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2 points by almkglor 4118 days ago | link | parent

> the last global variables created across different compilation sessions

I don't understand this part. I was proposing that 'eval would be an interpreter, not a compiler. My intentions was that compiled code would be statically generated (the way it's done now), so 'eval cannot possibly compile code. It would be a compiled interpreter of Arc. arc2c is a static compiler, so 'eval won't add ever add compiled code; the best it can do is create a 'interpreted-fn object that contains an interpreted function's code (as a list) and the enclosing interpreted environment

So a dynamic load would just interpret the expressions in the file being loaded:

  (set load
    (fn (f)
      (w/infile s f
        (whilet e (read s)
          (eval e)))))
'eval would be able to access the global variable table indirectly via the symbols and %symeval/%symset.

Basically, 'eval would be compiled to something like this:

  (set eval
    (fn (e (o env nil))
      (if (isa e 'symbol)
          (if env (lookup-environment env e)
                  (%symeval e))
          (...))))
Also: if the compiled code doesn't reference it, it won't be in the GLOBAL() array. The reason is simple: the compiled code won't reference it, ever. If 'globalvar isn't in GLOBAL(), then it does not exist in the compiled code. So it doesn't matter that it's not in the GLOBAL() array - the compiled code never referenced that global, so it won't ever use an index into the GLOBAL() array to refer to it. The interpreted code might, but that's why we have an indirect reference connected to the symeval.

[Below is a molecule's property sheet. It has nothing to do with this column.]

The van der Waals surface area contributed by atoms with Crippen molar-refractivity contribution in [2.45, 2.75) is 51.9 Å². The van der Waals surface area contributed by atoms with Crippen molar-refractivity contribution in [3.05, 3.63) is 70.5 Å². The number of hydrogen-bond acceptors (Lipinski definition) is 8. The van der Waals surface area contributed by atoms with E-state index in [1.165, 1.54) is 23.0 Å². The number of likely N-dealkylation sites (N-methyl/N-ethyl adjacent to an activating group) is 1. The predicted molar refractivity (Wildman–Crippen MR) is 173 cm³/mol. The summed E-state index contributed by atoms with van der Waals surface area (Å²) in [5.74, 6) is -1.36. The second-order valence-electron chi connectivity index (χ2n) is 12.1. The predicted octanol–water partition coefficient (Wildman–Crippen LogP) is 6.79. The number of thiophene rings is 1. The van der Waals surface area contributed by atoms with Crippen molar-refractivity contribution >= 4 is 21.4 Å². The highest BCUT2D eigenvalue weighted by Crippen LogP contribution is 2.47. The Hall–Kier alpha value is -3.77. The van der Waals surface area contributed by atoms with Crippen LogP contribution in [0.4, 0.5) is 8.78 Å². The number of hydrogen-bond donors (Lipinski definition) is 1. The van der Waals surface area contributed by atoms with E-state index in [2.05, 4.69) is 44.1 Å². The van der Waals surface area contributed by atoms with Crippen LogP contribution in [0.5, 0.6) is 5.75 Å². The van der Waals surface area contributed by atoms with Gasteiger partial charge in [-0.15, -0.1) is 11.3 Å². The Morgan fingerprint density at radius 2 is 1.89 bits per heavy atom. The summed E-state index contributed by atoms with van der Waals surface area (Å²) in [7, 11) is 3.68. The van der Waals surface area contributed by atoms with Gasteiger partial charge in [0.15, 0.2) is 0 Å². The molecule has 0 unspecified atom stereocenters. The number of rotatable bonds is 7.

Also, when I say O(1), I mean O(1) with the number one, as in only one layer of indirection (an index within a table). If global bindings are kept with the symbol only, then all global accesses - even precompiled ones - need (1) to find the symbol and (2) get the binding, for a total of O(2).

In other words: 'compile-file compiles, but it creates a new executable which is never connected to the process that ran 'compile-file. 'eval just interprets, and if the interpreted code mutates a global of the program, then that global gets mutated for real, in the program (what are you doing using 'eval on untrusted coe anyway). But if the interpreted code mutates a global that is never used in the program, it just creates a new global variable, one which is never referenced by the program (by definition, because the program never used it).



1 point by stefano 4118 days ago | link

I thought eval compiled code, loaded it and then executed it. I've been mistaken. With the compiled code completely static then your strategy is better than assigning values to symbols.

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